9. Missing The Tiniest Detail.

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              The “devil” is indeed in the “details.” Being detail-oriented helps you not to miss opportunities as they are made available and avoid costly missteps. Paying attention to the details may keep your business from losing customers. Attention to detail is cultivated over time and through practice. More errors are caught earlier and corrected before causing an all out disaster.

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              Last Updated on December 10, 2019

              7 Strategies to Keep Employee Motivation High

              7 Strategies to Keep Employee Motivation High

              Highly motivated employees are essential to the success of any business. Most people spend a third of their lives at work.[1] That’s a significant amount of time away from home, apart from the people who make us happy and the things we love to do. So keeping employee motivation high is essential for creating an office environment that gets the best out of our people.

              But do you know what motivates your people?

              It’s simple:

              • Is their work stimulating?
              • Does it challenge them?
              • Is there room to grow, a promotion perhaps?
              • Do you encourage creativity?
              • Can they speak openly and honestly with you?
              • Do you praise them?
              • Do you trust your staff to take ownership of their work?
              • Do they feel safe in their work environment?
              • And more importantly, do you pay them properly?

              Every one of these factors contributes to the general happiness of your employees. It’s what motivates them to come into the office each day and work hard, hit goals, and get results.

              In contrast, an unmotivated employee is typically unhappy. They take more sick days, they’re not invested in seeing your business succeed, and they’re always on the lookout for something better.

              Stats show that 81 percent of employees would consider leaving their jobs today if the right opportunity presented itself.[2] So it’s up to you to set aside time and energy to create a work environment that benefits every one of your employees.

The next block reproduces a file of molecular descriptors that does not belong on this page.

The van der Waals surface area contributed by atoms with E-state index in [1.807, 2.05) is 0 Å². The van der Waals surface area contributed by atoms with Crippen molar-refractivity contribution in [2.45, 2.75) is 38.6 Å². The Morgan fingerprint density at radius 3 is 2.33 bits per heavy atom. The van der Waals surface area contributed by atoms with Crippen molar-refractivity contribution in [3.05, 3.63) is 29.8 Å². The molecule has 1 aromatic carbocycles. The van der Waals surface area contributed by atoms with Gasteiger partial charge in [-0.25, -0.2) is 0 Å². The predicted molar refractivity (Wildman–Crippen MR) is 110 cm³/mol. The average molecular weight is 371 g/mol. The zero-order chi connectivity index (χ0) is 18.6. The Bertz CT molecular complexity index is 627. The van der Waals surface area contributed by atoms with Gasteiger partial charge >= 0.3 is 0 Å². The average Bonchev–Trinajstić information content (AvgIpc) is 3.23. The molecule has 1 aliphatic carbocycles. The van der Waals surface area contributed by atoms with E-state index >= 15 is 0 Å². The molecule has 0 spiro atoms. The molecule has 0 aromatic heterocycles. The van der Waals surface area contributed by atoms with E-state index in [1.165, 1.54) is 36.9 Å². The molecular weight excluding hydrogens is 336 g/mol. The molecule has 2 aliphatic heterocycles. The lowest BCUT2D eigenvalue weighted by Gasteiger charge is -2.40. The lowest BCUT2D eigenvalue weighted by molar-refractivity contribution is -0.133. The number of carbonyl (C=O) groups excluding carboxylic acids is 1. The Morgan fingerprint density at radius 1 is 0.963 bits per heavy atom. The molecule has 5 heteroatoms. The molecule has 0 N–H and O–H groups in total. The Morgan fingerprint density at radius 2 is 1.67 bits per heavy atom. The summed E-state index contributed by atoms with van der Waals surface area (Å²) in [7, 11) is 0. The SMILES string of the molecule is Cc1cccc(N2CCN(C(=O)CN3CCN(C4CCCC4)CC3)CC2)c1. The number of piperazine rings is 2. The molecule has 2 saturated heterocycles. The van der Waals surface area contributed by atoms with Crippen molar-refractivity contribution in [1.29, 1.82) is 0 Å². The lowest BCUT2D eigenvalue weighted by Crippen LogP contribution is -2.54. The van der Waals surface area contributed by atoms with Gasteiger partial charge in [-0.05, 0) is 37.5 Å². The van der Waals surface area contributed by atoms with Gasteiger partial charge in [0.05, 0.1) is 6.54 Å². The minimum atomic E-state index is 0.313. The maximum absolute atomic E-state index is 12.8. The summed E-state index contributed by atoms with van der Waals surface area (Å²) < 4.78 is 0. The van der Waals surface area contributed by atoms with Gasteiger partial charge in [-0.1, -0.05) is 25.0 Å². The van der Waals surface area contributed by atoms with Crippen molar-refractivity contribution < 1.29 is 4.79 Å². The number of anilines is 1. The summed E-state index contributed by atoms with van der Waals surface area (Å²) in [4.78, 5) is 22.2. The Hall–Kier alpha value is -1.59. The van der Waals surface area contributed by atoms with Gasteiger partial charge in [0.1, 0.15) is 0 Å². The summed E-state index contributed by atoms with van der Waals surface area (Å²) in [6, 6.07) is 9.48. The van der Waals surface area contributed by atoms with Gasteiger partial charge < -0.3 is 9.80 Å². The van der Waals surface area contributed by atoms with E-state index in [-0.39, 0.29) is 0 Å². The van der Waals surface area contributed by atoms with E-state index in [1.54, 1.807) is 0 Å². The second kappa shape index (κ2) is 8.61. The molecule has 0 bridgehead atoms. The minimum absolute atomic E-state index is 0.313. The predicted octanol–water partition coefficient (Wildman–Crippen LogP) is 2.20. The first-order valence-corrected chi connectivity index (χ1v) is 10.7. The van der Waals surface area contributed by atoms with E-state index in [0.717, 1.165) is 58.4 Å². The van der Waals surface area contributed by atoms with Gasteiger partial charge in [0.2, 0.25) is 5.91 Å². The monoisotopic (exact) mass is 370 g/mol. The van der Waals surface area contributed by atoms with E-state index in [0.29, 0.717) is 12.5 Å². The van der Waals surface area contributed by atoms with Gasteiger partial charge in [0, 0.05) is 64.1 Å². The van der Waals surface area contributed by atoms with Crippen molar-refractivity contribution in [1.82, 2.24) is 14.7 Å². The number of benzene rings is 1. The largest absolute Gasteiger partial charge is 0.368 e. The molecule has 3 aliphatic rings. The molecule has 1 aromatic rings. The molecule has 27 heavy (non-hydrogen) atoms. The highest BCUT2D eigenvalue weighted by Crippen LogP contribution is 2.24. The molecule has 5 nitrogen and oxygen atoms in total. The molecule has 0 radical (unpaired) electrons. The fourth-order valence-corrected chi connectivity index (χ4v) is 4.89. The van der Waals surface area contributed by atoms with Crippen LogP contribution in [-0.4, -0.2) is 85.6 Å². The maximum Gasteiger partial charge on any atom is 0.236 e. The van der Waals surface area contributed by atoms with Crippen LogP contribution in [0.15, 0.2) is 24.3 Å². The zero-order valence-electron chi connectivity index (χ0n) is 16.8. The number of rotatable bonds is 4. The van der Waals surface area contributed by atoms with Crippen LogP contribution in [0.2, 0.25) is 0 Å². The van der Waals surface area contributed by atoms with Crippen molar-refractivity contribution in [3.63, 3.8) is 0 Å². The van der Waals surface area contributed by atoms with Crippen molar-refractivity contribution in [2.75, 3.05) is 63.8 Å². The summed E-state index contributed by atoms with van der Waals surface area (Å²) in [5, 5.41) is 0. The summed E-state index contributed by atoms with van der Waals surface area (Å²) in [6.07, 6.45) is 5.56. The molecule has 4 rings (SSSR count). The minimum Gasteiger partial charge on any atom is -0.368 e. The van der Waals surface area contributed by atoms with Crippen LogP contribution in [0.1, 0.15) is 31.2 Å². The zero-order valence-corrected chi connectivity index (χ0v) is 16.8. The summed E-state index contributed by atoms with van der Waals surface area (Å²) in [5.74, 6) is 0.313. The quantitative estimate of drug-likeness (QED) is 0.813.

These seven strategies will help you motivate your people to consistently deliver quality work and, more importantly, to stick around for the long term.

              1. Be Someone They Can Rely On

              You rely on your people to turn up to work each day, to come to you when they have a problem they can’t solve, to be honest, and to always engage professionally with customers.

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              But this is not a one-way street. You, too, need to be someone your team can rely on. They trust you to have their backs when a client is unreasonable, to know that the decisions they make are in your best interest, and to make good on your promises.

              If you say you’ll attend an important meeting, be there. If your company makes a profit and you’ve said you’ll pay a bonus, pay it. The goodwill of your people is something you never want to test, let alone lose.

              Be reliable; it’s astounding how much this motivates your people.

              2. Create an Awesome Company Culture

              There’s no denying that company culture trickles down from the top. Your leadership and attitude massively influences the attitudes, work ethic, and happiness of your staff. If you’re always stressed-out, overly demanding, and unreasonable, it’ll create tension in your office which will adversely affect your employees’ motivation levels.

              In fact, the HAYS “US What People Want Survey” found that 47 percent of staff who are actively looking for a new job, pinpoint company culture as the driving force behind their reason to leave.